We started by grabbing dried blueberries from my favorite dry goods shop on baldwin for a smoked buffalo salami. I dont know the name of the old women who runs the shop, but she calls me mami, mommi, or mommy, so i call her that back. She always gives me a taste of salted pistachios or chocolate covered coffee beans while i wait as she gets my order ready. Next we went to get some oxtail from european meats for a new spring dish im planning to play around with. After that we headed south on kensington to that little butcher shop that generally has some sort of animal head hanging in the window. I really wanted to show thoshon it because she usually has some interesting innards stocked. Today she had nothing except for 3 lamb heads and some tripe. We bought up all the lambs heads and left the tripe.
On our way back to the car i stopped at a fish store to show thoshon. I warned him of the large amount of jamaicans buying kingfish at any given time of day. We perused a bit and ended walking out of there with some nice fresh herring for 5 bucks.
We dropped off our buys in the car and on we went to augusta fruit market.
I dont know why people shop at all these overly priced stores in kensington when they could go to Augusta FM and get everything pretty much wholesale. They gave us a tour of there downstairs refrigeration, which is a maze and massive.
We got ourselves a case of baby topper carrots to pickle and on we went.
Next up was jumbo empanada.
Thoshon hadn't had an empanada before, so we all got the typical beef and a little cheese one on the side. Ofcourse we ordered extra salsa and the chilean lady made a crack about how we should use our hands to eat as she brought us cutlery. So i made a joke, and asked if she had any chopsticks. Somewhere along the line, this got lost in translation and both she and her coworkers didn't get my joke as they looked at eachother confused. Then a chilean customer began translating what i said and by the time they got the joke (which wasn't funny anymore) we were done our empanada's and out the door.
Off i went to tap phong to return a 320 dollar blender that over heated the first time i used it for cabbage soup. Luckily they didn't give me any trouble. Most likely because they knew it was crap before i bought it. I bought a cleaver with my new found wealth because i knew we had lambs heads to deal with. We bought coffee and back to the restaurant we went.
As we arrived, Thoshon began piping out soprasatta's which will most likely be our charcuterie contribution for the slow food movement dinner on may 2nd in Toronto.
Then Colin began busting through the lambs heads. We needed a saw, so i sent him to ML lumber and he came back with a fine toothed saw. We had three heads. His first one was rough. lots of sawing, hacking with the clever, and chipping away at the bone. The second one got better. By the third one he got the brain out perfectly which is not an easy task. Well done!
I did my usual thing. Organized the fridge, cleaned out dry storage. Delt with some stuff that needed to be tended too. Glamourous life i live indeed.
Throughout the day was battle pickle.
We pickled the toppers with a sweet ginger pickle. Some cauliflower with tumeric. And our white pearl onions in spiced cider vinegar.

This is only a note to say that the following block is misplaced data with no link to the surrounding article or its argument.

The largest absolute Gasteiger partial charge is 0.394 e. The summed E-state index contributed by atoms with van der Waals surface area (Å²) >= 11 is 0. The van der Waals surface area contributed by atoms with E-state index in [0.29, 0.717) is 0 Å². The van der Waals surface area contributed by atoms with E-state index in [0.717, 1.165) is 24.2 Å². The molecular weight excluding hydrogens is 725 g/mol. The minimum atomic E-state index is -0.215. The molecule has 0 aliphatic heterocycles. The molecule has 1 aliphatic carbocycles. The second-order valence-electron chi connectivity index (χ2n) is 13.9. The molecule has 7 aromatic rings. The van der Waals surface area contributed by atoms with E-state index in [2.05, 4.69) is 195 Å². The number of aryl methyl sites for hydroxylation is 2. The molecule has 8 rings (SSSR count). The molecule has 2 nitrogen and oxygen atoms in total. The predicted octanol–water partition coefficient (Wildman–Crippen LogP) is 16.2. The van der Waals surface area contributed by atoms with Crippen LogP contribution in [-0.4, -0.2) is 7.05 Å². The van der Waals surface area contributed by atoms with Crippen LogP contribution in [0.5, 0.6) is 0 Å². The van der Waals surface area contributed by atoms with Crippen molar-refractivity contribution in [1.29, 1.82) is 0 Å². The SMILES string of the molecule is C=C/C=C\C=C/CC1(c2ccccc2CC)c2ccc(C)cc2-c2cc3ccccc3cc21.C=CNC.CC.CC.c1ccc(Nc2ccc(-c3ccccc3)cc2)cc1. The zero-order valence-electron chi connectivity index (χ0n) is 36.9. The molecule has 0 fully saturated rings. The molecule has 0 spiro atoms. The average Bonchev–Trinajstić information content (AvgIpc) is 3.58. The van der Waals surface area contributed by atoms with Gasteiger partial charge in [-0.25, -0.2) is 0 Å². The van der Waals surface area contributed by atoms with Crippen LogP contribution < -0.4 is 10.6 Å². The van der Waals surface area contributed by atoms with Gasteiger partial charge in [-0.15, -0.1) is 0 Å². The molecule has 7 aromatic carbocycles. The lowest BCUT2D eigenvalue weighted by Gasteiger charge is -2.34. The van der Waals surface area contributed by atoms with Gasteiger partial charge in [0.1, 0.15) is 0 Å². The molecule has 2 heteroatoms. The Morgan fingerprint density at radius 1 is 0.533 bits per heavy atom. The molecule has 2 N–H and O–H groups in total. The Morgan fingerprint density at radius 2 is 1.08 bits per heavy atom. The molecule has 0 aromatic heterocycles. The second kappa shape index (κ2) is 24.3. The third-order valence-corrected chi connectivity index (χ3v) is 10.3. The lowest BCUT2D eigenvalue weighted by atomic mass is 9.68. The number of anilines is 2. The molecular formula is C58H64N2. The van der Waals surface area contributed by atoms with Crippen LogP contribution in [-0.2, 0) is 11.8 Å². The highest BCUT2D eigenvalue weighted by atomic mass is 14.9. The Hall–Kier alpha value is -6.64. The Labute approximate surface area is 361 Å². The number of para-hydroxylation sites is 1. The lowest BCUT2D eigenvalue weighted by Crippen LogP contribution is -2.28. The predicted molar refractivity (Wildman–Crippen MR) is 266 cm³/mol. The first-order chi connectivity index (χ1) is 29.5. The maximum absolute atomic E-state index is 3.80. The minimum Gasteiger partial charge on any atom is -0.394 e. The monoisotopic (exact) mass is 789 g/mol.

During battle pickle, i browned some onions a little too much in a pot. The aroma was charred (some may say burnt) but not enough to throw out.
I enjoyed the smell of onions on the verge of going into the garbage.
So then i got to thinking about the pearls that were sitting over in a pickling container (garbage can from walmart)
I thought to myself what if we were to char ,almost burn/blister the onions and then put them back into there pickle.
I mentioned the idea to the stages, neither of them objected.
So there we were burning pearl onions in dry cast irons, the sugars from the brine blackening in the pan. The whole restaurant was filling up with the smell of burnt caramel and smoke. It was a beautiful thing. When they were all done, back into the brine they went and off to the cave where they will ferment for atleast a month until they will end up on our pickle plate.
Earlier in the day we had put on pork bellies to smoke for our pastrami. We had also cleaned, fillet, and salted the herring. When the herring had tensed up a bit from the salt/sugar mixture, we finished them in the smoker that had now been turned off and only the residual smoke was left. We then began the Dutch rollmops. I'm dutch, but never have i made rollmops. Infact none of us had. But thats the best thing about being in on our day off. Nothing is written in stone and we can do/try/screw up as much as we want, and for as long as we want. Thoshon made up a pickling spice, along with a brine and we layered the fish with spices, onions, herring, and built it up in a jar, layer by layer. We poured the cold brine over and we shall see if its like the ones you buy in a jar in the stores.
Next up was my girlfriend Rita. Apparently, she needs to come to the restaurant and clean and do chores because we consider it quality time together now that im never home (and when im home, im sleeping). So she organized the spice jars, amalgamated, labeled, etc... We drank some vino and beer, listened to music and for a brief second it really felt like quality time. She's a keeper.
10pm and we were out the door.
Tomorrow, up at 9am to go to an artisanal prosciutto makers facility. He's going to show me how to debone a prosciutto leg the old school way.